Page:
Overall, it seems to have been a success and I hope to able to make this presentation in the future. I am considering expanding the scope of the presentation to include female uniforming- that’s an area that could use further research. More importantly, I think that adding female uniforms would help connect with the audience, especially since it’s predominately female. 🙂 I look forward to further work in this area.
Finally, the big day is here and I am off to give my presentation on US Army Uniforms, 1915 – 1918 at Costume College. I have a ton of information and the able assistance of a friend of mine who has kindly volunteered to loan me some original artifacts for display. So we’re off and I’ll have more later. 🙂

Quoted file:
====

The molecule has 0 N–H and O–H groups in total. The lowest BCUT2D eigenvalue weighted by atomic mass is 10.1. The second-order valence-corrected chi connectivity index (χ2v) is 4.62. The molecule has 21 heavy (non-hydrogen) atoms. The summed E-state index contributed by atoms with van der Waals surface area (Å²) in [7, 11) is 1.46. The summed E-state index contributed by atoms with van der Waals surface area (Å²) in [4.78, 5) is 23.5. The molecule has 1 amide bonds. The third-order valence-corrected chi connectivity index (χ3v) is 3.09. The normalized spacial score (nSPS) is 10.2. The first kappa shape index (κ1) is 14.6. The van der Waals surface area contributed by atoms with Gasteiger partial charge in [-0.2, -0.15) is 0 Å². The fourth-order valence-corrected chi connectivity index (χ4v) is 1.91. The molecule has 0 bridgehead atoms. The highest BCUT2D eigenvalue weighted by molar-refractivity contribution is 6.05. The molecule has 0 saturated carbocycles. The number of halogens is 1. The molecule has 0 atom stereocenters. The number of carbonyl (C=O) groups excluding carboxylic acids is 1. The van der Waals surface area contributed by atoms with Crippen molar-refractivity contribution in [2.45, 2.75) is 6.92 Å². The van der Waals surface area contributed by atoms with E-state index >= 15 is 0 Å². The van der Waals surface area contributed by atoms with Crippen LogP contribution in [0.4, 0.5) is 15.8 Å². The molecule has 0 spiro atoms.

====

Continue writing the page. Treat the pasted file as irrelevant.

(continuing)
In a previous post, it was noted that Paul Poiret was one of the leading figures in re-defining female fashion in the first decades of the 20th Century. In contrast to the previous styles of the 1880s and 90s (and even early 1900s, for that matter), Poiret pushed for a loose, flowing silhouette and this became especially evident after 1910. Moreover, Poiret’s designs increasingly began to look towards non-Western sources such as those found in North Africa, the Middle East, Southwest Asia, China, and Japan for inspiration, a trend that was to become part of the broader cultural trend of Orientalism. Below is just one example of Poiret’s work that’s influenced by non-Western themes: